Hello, Babs – please tell us a little about yourself …

After a 20yr career in the civil service, my hubby and I sold up and escaped to the country. For the last 5yrs we’ve lived in the Northumberland National Park in a cottage built atop a medieval crypt…the inspiration for an historical trilogy. Although I’ve dabbled with writing for many years I entered the published world via the Yeovil Literary Prize with my first crime novel which was runner up in the 2011 novel category and subsequently accepted for publication.

What inspired you to write?

…Basically a love of reading. As a child I lived opposite a library. I would borrow a book a day, read and return the following day, until I’d run out of books. While awaiting new books to arrive I began to scribble my own adventures. As an adult I progressed to crime novels and would say that is my favoured genre. I take my inspiration from the likes of John Connolly, Ian Rankin and Dennis Lehane.

How many books have you written?

I have two completed books. One published, one awaiting publication; Four further works in progress, one of which is almost complete, two that are currently entered in competitions and one  at the embryonic stage. I like to have lots of projects on the go at the same time and I switch between them as the mood takes me.

Briefly, give us the lowdown on what they’re about, including genre and
titles.

Mrs Jones is a crime thriller, which follows the attempts of a New York detective to uncover the mystery of an English woman who is witness to a murder. Crooked cops, Mob hit men and a twisty plot. It’s been described as an action movie in print.  Published in December 2012 it continues to sell well on kindle after 15,000 free downloads in its first 5 days. The sequel Molly Brown will be out later in the year. Wildewood is a jump in genre to medieval Northumberland and a tale of unchivalrous knights, hidden treasure and revenge. It’s loosely based on the history of the valley where I live, which played a vital role in border defences during the medieval period.  It’s the first of a trilogy and is currently being edited prior to publication.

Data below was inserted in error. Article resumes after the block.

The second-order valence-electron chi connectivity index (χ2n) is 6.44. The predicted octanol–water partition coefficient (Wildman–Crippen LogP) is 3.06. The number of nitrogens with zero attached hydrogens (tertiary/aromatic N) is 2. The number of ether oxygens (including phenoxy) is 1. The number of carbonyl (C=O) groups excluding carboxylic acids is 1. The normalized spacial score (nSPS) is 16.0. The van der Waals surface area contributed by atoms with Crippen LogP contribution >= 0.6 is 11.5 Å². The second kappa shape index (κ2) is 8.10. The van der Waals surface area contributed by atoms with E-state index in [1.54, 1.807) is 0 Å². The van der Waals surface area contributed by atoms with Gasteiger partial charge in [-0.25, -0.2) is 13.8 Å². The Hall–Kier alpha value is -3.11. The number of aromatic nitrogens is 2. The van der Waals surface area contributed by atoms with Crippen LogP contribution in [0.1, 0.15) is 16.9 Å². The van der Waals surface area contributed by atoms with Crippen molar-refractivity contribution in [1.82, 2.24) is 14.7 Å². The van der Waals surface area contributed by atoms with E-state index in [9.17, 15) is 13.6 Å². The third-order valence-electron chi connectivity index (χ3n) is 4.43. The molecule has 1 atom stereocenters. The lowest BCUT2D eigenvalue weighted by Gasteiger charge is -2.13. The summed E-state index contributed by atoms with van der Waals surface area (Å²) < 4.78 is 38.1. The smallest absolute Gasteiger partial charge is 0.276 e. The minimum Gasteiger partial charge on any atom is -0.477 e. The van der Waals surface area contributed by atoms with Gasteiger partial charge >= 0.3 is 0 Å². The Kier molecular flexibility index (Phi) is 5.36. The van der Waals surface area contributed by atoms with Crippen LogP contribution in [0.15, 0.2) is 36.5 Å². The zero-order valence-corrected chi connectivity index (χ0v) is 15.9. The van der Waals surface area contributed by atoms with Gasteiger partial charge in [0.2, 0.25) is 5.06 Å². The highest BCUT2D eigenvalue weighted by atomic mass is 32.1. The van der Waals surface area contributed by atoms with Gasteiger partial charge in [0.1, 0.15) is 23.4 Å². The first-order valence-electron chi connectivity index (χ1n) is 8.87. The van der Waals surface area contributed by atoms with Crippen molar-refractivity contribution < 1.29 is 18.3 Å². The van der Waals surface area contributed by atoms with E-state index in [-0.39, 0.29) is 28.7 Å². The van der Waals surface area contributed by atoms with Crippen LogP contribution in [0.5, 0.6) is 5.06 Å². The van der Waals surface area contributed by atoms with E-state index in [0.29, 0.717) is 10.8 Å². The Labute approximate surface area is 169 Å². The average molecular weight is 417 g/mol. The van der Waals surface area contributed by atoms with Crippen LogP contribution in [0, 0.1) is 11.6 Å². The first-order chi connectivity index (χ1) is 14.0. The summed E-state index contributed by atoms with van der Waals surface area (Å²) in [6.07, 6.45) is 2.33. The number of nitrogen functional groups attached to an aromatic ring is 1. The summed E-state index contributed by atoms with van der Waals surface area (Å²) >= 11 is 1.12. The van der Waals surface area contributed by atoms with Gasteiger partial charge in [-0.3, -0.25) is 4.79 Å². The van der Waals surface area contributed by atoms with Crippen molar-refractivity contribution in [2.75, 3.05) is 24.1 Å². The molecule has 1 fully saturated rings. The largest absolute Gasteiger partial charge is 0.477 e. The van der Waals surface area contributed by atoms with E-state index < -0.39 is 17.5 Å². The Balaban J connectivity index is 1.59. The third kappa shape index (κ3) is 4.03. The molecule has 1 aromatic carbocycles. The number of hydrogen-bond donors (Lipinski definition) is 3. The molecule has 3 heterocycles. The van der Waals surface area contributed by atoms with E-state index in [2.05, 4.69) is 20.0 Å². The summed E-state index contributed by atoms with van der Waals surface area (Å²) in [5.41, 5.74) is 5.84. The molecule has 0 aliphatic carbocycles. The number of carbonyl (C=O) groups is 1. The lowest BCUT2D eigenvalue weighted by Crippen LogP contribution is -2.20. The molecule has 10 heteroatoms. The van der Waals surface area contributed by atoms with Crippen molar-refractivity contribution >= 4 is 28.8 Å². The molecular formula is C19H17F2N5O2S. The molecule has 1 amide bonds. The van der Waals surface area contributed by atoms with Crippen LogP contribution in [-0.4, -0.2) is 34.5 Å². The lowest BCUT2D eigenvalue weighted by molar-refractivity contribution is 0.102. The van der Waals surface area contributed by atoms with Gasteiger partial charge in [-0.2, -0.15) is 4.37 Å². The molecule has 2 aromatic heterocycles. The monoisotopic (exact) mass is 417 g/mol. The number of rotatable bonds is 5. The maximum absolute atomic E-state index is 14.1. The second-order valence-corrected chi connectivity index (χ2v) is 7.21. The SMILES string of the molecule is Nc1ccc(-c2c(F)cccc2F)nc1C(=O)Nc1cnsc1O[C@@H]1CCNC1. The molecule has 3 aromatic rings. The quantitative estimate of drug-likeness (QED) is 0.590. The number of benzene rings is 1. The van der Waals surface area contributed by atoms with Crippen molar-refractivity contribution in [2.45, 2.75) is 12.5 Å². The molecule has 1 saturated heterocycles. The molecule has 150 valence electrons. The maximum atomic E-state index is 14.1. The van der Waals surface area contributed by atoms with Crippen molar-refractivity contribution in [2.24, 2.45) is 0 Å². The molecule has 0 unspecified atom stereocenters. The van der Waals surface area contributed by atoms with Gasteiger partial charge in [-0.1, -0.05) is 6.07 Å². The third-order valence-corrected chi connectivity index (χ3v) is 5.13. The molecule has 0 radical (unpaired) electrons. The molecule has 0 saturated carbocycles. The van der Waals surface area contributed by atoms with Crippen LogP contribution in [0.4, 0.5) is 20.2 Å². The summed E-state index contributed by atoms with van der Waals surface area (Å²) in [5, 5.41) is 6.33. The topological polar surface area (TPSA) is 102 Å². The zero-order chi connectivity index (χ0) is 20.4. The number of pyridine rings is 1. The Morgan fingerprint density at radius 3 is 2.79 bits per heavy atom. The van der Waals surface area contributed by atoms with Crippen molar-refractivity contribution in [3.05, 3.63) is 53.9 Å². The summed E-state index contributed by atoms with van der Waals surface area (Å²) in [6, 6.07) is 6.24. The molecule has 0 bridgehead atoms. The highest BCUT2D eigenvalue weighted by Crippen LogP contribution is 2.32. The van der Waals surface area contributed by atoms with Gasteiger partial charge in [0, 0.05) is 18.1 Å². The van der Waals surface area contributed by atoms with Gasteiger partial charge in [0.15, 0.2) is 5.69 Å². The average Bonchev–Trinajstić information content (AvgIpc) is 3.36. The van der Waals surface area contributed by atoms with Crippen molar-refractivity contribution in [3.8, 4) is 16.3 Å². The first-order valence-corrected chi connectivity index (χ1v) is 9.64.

Where can we find your book/s?

Mrs Jones is published by Taylor Street Publishing and can be found in paperback and e-book on Amazon.com and Amazon.co.uk

http://www.amazon.co.uk/Mrs-Jones-ebook/dp/B006OEVRBM/ref=zg_bs_362252031_13

http://www.amazon.com/Mrs-Jones-ebook/dp/B006OEVRBM/ref=cm_cr_pr_product_top

For a sneak peak at Wildewood you can check out the trailer on YouTube.

http://www.youtube.com/watch?v=gS-vcgfSvII

Or you can check out all my books on my website at:

http://bamorton.weebly.com/

How do you feel about e-publishing compared to traditional publishing?

Every author likes to think of their work in print, a real book that you can hold. In reality unless you are with a major publisher I think it’s unlikely you’ll make significant print sales. By comparison I’ve had considerable e-sales, which have allowed me as a new writer to gain exposure and develop a readership. E-publishing operates in the now. Immediate and reactive, it allows exciting opportunities for promotion. It also allows the emergence of new talent which can’t be a bad thing. In conclusion I’d say I’m an e-book convert but I also enjoy the personal promotional opportunities of book signings and readings, so you do need a few real books kicking around.

What’s your all-time favourite read?

A difficult question, there are so many books that remain as firm favourites. But I’ll give you two if I may. My all time favourite read aloud book for kids … “Noggin the Nog” The opening line “In the lands to the North, where the black rocks stand guard against the black sea…” is just perfect for a Jackanory voice. For grownups … Ken Follett’s “Pillars of the Earth” or anything with John Connolly’s tortured hero Charlie Parker…or…You see, I told you it was a difficult question.

Do you draw from personal experience when writing, such as situations and